Proliferation of researcher profiles

David Davies, , Jan 04, 2014
Commentary by Stephen Downes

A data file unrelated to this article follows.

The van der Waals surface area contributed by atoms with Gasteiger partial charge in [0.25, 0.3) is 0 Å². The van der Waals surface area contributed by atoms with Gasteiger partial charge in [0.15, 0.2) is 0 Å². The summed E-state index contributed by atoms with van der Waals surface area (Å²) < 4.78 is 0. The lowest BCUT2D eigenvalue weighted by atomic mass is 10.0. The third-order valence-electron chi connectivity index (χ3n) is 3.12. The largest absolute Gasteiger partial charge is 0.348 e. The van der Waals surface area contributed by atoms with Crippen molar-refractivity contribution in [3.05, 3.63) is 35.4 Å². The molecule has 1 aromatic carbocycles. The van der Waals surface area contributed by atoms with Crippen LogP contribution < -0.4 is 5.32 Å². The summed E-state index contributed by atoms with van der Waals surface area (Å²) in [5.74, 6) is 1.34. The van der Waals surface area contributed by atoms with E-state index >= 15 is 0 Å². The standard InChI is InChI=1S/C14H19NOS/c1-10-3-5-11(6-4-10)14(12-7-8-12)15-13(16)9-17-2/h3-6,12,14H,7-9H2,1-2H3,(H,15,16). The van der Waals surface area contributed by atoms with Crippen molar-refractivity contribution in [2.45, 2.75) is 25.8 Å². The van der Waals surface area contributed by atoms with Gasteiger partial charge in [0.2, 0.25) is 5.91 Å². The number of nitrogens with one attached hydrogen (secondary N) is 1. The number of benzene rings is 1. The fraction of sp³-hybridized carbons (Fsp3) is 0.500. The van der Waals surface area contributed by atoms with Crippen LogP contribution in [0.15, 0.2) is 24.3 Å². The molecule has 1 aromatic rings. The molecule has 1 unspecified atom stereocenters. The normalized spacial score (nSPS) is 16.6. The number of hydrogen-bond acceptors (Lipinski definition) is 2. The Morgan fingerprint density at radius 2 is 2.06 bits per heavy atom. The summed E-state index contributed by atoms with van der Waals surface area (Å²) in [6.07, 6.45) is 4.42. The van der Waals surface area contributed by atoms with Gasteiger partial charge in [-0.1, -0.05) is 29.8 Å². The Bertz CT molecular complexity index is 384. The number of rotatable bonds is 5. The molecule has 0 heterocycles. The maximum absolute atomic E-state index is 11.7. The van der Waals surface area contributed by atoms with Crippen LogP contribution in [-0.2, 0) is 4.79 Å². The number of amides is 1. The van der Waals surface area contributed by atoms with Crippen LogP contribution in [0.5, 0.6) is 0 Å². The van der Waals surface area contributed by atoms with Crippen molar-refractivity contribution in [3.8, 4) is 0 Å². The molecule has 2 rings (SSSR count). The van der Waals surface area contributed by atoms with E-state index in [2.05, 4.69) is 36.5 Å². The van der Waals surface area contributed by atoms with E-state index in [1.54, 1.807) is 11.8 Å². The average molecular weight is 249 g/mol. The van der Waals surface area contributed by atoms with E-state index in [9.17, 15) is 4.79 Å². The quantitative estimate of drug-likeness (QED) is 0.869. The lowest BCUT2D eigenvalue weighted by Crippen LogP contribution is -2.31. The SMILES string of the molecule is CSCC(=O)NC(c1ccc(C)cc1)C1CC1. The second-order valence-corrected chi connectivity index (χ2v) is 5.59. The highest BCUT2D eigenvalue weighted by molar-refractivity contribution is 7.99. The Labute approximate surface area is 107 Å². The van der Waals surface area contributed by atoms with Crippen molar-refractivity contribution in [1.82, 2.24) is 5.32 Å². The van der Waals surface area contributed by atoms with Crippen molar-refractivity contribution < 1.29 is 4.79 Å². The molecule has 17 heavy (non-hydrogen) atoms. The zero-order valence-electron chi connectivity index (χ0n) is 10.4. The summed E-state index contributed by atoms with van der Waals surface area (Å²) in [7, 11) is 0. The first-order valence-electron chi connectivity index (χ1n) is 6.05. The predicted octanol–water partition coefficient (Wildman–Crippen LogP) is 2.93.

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As a researcher I am asked to contribute to these researcher profile networks from time to time. My response has been, to be honest, lukewarm. What good, I wonder, is being served by a proliferation of ensiled researcher profile lists? Yes, it would be good to have a single list of my research outputs. But there are conflicts in formats and presentation. And it's hard to aggregate these from various sources: he writes, "I have appeared in print variously named as, ‘Davies D’, ‘Davies DA’, ‘Davies David’, ‘David Davies’, ‘D A Davies’, ‘D Davies’, and probably other combinations involving the different institutions I’ve worked at." Me too (except with my own name, of course). And of course in the services that harvest from publications, I am confused with various other people names Stephen Downes (and then they ask me to go to their service and deselect all the publications that aren't mine, vaguely suggesting I'm misrepresenting my credentials if I don't do this). I think that personal researcher profiles are the way to go, rather than joining research services that operate like LinkedIn or Facebook.

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